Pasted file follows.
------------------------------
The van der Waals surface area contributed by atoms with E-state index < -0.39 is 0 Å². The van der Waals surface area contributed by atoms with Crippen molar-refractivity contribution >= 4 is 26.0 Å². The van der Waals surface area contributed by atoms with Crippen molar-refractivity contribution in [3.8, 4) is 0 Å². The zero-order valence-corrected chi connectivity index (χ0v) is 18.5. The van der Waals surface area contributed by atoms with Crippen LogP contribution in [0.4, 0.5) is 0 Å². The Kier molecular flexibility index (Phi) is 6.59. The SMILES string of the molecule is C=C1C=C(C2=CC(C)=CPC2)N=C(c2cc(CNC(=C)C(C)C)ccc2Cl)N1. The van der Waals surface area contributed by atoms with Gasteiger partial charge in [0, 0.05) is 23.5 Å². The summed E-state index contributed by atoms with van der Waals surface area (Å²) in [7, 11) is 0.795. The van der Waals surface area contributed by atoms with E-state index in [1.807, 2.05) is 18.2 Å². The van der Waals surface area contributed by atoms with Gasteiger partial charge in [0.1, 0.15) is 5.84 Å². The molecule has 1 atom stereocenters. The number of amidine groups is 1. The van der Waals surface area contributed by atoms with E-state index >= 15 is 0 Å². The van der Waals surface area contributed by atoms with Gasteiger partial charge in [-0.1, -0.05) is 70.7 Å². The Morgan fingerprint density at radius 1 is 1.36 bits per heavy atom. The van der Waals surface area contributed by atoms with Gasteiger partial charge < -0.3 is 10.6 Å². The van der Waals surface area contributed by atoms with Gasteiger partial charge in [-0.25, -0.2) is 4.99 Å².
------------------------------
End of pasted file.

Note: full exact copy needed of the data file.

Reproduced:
The van der Waals surface area contributed by atoms with E-state index < -0.39 is 0 Å². The van der Waals surface area contributed by atoms with Crippen molar-refractivity contribution >= 4 is 26.0 Å². The van der Waals surface area contributed by atoms with Crippen molar-refractivity contribution in [3.8, 4) is 0 Å². The zero-order valence-corrected chi connectivity index (χ0v) is 18.5. The van der Waals surface area contributed by atoms with Crippen LogP contribution in [0.4, 0.5) is 0 Å². The Kier molecular flexibility index (Phi) is 6.59. The SMILES string of the molecule is C=C1C=C(C2=CC(C)=CPC2)N=C(c2cc(CNC(=C)C(C)C)ccc2Cl)N1. The van der Waals surface area contributed by atoms with Gasteiger partial charge in [0, 0.05) is 23.5 Å². The summed E-state index contributed by atoms with van der Waals surface area (Å²) in [7, 11) is 0.795. The van der Waals surface area contributed by atoms with E-state index in [1.807, 2.05) is 18.2 Å². The van der Waals surface area contributed by atoms with Gasteiger partial charge in [0.1, 0.15) is 5.84 Å². The molecule has 1 atom stereocenters. The number of amidine groups is 1. The van der Waals surface area contributed by atoms with E-state index >= 15 is 0 Å². The van der Waals surface area contributed by atoms with Gasteiger partial charge in [-0.1, -0.05) is 70.7 Å². The Morgan fingerprint density at radius 1 is 1.36 bits per heavy atom. The van der Waals surface area contributed by atoms with Gasteiger partial charge < -0.3 is 10.6 Å². The van der Waals surface area contributed by atoms with Gasteiger partial charge in [-0.25, -0.2) is 4.99 Å².